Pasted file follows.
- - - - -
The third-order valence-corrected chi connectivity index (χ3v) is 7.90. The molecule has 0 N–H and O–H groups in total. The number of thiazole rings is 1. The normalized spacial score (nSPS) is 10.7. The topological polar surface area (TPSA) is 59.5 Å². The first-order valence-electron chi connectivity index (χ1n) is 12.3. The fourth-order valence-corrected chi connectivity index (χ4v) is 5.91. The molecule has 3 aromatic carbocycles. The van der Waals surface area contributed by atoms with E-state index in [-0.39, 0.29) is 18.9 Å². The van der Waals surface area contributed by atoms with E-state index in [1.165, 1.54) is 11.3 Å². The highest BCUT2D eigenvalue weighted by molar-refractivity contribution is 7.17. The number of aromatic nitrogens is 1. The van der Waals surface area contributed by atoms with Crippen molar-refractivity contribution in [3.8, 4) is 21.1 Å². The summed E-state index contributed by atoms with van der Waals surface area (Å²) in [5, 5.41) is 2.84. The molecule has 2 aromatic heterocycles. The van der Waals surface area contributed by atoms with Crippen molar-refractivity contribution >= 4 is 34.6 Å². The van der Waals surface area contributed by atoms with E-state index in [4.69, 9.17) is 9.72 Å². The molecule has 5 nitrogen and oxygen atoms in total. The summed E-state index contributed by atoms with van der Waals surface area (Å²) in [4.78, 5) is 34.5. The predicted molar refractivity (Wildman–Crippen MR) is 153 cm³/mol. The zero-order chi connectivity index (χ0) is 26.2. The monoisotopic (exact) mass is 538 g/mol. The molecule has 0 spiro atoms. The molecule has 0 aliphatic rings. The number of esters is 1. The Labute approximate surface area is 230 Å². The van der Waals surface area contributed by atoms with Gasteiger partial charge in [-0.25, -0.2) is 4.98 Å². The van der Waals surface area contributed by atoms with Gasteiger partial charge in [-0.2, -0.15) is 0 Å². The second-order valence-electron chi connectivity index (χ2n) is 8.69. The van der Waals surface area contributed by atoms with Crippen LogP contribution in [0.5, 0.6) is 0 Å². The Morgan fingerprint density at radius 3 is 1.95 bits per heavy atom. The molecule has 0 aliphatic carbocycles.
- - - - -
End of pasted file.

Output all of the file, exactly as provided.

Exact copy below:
The third-order valence-corrected chi connectivity index (χ3v) is 7.90. The molecule has 0 N–H and O–H groups in total. The number of thiazole rings is 1. The normalized spacial score (nSPS) is 10.7. The topological polar surface area (TPSA) is 59.5 Å². The first-order valence-electron chi connectivity index (χ1n) is 12.3. The fourth-order valence-corrected chi connectivity index (χ4v) is 5.91. The molecule has 3 aromatic carbocycles. The van der Waals surface area contributed by atoms with E-state index in [-0.39, 0.29) is 18.9 Å². The van der Waals surface area contributed by atoms with E-state index in [1.165, 1.54) is 11.3 Å². The highest BCUT2D eigenvalue weighted by molar-refractivity contribution is 7.17. The number of aromatic nitrogens is 1. The van der Waals surface area contributed by atoms with Crippen molar-refractivity contribution in [3.8, 4) is 21.1 Å². The summed E-state index contributed by atoms with van der Waals surface area (Å²) in [5, 5.41) is 2.84. The molecule has 2 aromatic heterocycles. The van der Waals surface area contributed by atoms with Crippen molar-refractivity contribution >= 4 is 34.6 Å². The van der Waals surface area contributed by atoms with E-state index in [4.69, 9.17) is 9.72 Å². The molecule has 5 nitrogen and oxygen atoms in total. The summed E-state index contributed by atoms with van der Waals surface area (Å²) in [4.78, 5) is 34.5. The predicted molar refractivity (Wildman–Crippen MR) is 153 cm³/mol. The zero-order chi connectivity index (χ0) is 26.2. The monoisotopic (exact) mass is 538 g/mol. The molecule has 0 spiro atoms. The molecule has 0 aliphatic rings. The number of esters is 1. The Labute approximate surface area is 230 Å². The van der Waals surface area contributed by atoms with Gasteiger partial charge in [-0.25, -0.2) is 4.98 Å². The van der Waals surface area contributed by atoms with Gasteiger partial charge in [-0.2, -0.15) is 0 Å². The second-order valence-electron chi connectivity index (χ2n) is 8.69. The van der Waals surface area contributed by atoms with Crippen LogP contribution in [0.5, 0.6) is 0 Å². The Morgan fingerprint density at radius 3 is 1.95 bits per heavy atom. The molecule has 0 aliphatic carbocycles.